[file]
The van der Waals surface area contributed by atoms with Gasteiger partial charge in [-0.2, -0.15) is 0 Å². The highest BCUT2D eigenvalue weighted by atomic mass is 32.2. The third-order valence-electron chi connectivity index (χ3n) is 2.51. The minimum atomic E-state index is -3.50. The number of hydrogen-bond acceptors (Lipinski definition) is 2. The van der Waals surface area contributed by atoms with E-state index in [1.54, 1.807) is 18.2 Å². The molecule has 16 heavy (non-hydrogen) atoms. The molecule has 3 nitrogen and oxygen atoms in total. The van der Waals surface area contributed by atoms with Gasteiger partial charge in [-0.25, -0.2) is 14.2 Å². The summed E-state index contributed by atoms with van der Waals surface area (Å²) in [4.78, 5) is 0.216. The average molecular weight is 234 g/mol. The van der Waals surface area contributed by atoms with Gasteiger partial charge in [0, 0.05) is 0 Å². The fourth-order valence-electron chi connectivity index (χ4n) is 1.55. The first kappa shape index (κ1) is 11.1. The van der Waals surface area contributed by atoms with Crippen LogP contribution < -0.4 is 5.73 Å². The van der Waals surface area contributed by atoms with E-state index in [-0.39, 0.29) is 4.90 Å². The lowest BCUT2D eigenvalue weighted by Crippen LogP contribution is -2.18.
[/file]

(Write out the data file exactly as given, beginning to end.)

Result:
The van der Waals surface area contributed by atoms with Gasteiger partial charge in [-0.2, -0.15) is 0 Å². The highest BCUT2D eigenvalue weighted by atomic mass is 32.2. The third-order valence-electron chi connectivity index (χ3n) is 2.51. The minimum atomic E-state index is -3.50. The number of hydrogen-bond acceptors (Lipinski definition) is 2. The van der Waals surface area contributed by atoms with E-state index in [1.54, 1.807) is 18.2 Å². The molecule has 16 heavy (non-hydrogen) atoms. The molecule has 3 nitrogen and oxygen atoms in total. The van der Waals surface area contributed by atoms with Gasteiger partial charge in [-0.25, -0.2) is 14.2 Å². The summed E-state index contributed by atoms with van der Waals surface area (Å²) in [4.78, 5) is 0.216. The average molecular weight is 234 g/mol. The van der Waals surface area contributed by atoms with Gasteiger partial charge in [0, 0.05) is 0 Å². The fourth-order valence-electron chi connectivity index (χ4n) is 1.55. The first kappa shape index (κ1) is 11.1. The van der Waals surface area contributed by atoms with Crippen LogP contribution < -0.4 is 5.73 Å². The van der Waals surface area contributed by atoms with E-state index in [-0.39, 0.29) is 4.90 Å². The lowest BCUT2D eigenvalue weighted by Crippen LogP contribution is -2.18.